Pennsylvania sets drinking water standards on two ‘forever chemical’ PFAS compounds

Pennsylvania has joined a list of growing states setting drinking water standards for a toxic chemical known as PFAS. The EPA has yet to propose nationwide limits.

A person fills up a jug of water from a faucet.

File photo: A number of projects are underway to remove PFAS, or 'forever chemicals', from the water in Montgomery County. (marina-tr/BigStock)

The Pennsylvania Department of Environmental Protection adopted new limits on two of the toxic class of chemicals known as PFAS.

Often referred to as “forever chemicals” because they don’t naturally break down in the environment, PFAS compounds are linked to serious health issues, including some cancers.

The move means that all public and private drinking water treatment facilities in the state, along with commercial bottled water plants, and school and healthcare facilities, will have to test for the toxic substance, report the findings, and treat for the chemicals present above the new maximum contaminant levels (MCLs).

Although the chemicals have been used in consumer products since the 1940s, scientists refer to them as “emerging contaminants” because so much is unknown about their impact on human health.

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Currently, there are no federal maximum contaminant levels (MCLs) for PFAS, shorthand for per- and polyfluoroalkyl substances, in public drinking water.

As a result states have taken action and a patchwork of regulations now exists across the country.

“Since Governor Tom Wolf signed an executive order in 2018, DEP has been committed to protecting Pennsylvanians from the adverse impacts of PFAS,” said DEP Acting Secretary Ramez Ziadeh. “We are still learning more about these chemicals, and these new MCLs are a step in the right direction.”

The Environmental Protection Agency does set a federal health advisory level for PFAS, but unlike MCLs, the advisory is non-enforceable. In June 2022, the agency reduced the advisory level from 70 parts per trillion to almost zero parts per trillion, after announcing the compounds are more dangerous than previously thought.

Pennsylvania’s new regulations would restrict the PFAS compounds PFOS — perfluorooctane sulfonic acid — at 14 parts per trillion, and PFOA — perfluorooctanoic acid — at 18 parts per trillion.

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The rulemaking came after the DEP asked Drexel University to evaluate PFAS contamination in the state. The study concluded the EPA health advisory for PFAS was no longer protective of public health. In October, the state’s Environmental Quality Board voted 15-3 in favor of the limits.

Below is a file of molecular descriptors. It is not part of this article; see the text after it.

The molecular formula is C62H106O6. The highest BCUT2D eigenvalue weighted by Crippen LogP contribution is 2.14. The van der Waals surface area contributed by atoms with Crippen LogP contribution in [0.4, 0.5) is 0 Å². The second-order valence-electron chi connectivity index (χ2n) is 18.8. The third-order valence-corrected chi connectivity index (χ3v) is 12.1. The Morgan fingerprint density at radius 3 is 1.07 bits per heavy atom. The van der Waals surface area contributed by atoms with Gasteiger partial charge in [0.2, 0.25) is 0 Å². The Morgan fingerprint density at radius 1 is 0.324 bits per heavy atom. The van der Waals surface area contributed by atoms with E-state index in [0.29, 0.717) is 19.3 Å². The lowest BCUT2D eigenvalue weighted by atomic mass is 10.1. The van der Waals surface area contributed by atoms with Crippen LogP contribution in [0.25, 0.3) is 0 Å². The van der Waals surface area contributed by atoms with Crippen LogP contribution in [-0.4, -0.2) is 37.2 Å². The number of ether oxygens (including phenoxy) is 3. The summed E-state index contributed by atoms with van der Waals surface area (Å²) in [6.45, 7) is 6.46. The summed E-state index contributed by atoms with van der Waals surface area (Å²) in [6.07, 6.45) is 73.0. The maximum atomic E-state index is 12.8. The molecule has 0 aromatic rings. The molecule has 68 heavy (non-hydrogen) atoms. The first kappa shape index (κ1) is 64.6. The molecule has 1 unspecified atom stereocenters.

“It was critically needed by people who are currently drinking water contaminated with these highly toxic compounds,” said the Delaware Riverkeeper Network’s Tracy Carluccio at the time of the vote. “Every day that people are drinking water that contains PFAS, it increases the levels of these toxins in their blood, and that increases their risk of developing a disease linked to PFOA and PFOS.”

For decades, PFAS chemicals have tainted the water, air, and soil across the country. These so-called “forever” chemicals are widely used in consumer products such as nonstick cookware, flame-retardant fabrics, and some food packaging, as well as in firefighting foam used at current and decommissioned military bases.

The contamination has had a significant impact on residents in areas such as Bucks and Montgomery counties in Pennsylvania, Monmouth County in New Jersey, and Dover and Blades in Delaware.

The numerous health problems, including some cancers, linked to PFAS have led to lawsuits against companies that make the products, such as DuPont and its successor companies, and 3M. The consequences of exposure are long-lasting — the compounds can stay in the human bloodstream for years.

Carluccio and other environmental advocates have argued that while Pennsylvania’s rulemaking is a step in the right direction, it isn’t restrictive enough. They had called for lower MCLs, for more PFAS compounds to be regulated, and for private wells to be protected. (Private wells are not regulated under the federal Clean Drinking Water Act, and states don’t have authority over them.)

Delaware has proposed implementing its own MCLs, while New Jersey already restricts PFAS at 13 parts per trillion for PFOS and PFNA, and 14 parts per trillion for PFOA.

The EPA is expected to propose federal restrictions for PFAS in drinking water in March. The EPA last year also announced a roadmap to address PFAS.

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